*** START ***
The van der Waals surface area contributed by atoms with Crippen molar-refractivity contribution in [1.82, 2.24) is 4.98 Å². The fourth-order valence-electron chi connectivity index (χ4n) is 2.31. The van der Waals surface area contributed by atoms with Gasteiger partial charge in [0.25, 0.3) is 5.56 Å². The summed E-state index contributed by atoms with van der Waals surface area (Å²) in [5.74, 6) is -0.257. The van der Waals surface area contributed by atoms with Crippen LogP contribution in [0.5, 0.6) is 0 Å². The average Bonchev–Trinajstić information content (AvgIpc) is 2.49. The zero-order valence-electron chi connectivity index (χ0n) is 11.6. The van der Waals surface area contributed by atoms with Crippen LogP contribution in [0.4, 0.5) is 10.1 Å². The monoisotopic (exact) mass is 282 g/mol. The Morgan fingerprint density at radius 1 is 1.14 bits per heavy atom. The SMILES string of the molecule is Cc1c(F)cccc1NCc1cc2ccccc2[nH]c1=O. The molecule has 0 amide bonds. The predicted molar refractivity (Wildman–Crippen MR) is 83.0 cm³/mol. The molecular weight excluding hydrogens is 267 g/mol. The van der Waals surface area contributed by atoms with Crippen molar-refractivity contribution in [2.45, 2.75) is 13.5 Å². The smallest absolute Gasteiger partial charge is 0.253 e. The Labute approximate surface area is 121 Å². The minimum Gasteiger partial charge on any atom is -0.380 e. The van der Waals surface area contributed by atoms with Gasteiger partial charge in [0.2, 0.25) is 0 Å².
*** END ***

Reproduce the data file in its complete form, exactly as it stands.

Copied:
The van der Waals surface area contributed by atoms with Crippen molar-refractivity contribution in [1.82, 2.24) is 4.98 Å². The fourth-order valence-electron chi connectivity index (χ4n) is 2.31. The van der Waals surface area contributed by atoms with Gasteiger partial charge in [0.25, 0.3) is 5.56 Å². The summed E-state index contributed by atoms with van der Waals surface area (Å²) in [5.74, 6) is -0.257. The van der Waals surface area contributed by atoms with Crippen LogP contribution in [0.5, 0.6) is 0 Å². The average Bonchev–Trinajstić information content (AvgIpc) is 2.49. The zero-order valence-electron chi connectivity index (χ0n) is 11.6. The van der Waals surface area contributed by atoms with Crippen LogP contribution in [0.4, 0.5) is 10.1 Å². The monoisotopic (exact) mass is 282 g/mol. The Morgan fingerprint density at radius 1 is 1.14 bits per heavy atom. The SMILES string of the molecule is Cc1c(F)cccc1NCc1cc2ccccc2[nH]c1=O. The molecule has 0 amide bonds. The predicted molar refractivity (Wildman–Crippen MR) is 83.0 cm³/mol. The molecular weight excluding hydrogens is 267 g/mol. The van der Waals surface area contributed by atoms with Crippen molar-refractivity contribution in [2.45, 2.75) is 13.5 Å². The smallest absolute Gasteiger partial charge is 0.253 e. The Labute approximate surface area is 121 Å². The minimum Gasteiger partial charge on any atom is -0.380 e. The van der Waals surface area contributed by atoms with Gasteiger partial charge in [0.2, 0.25) is 0 Å².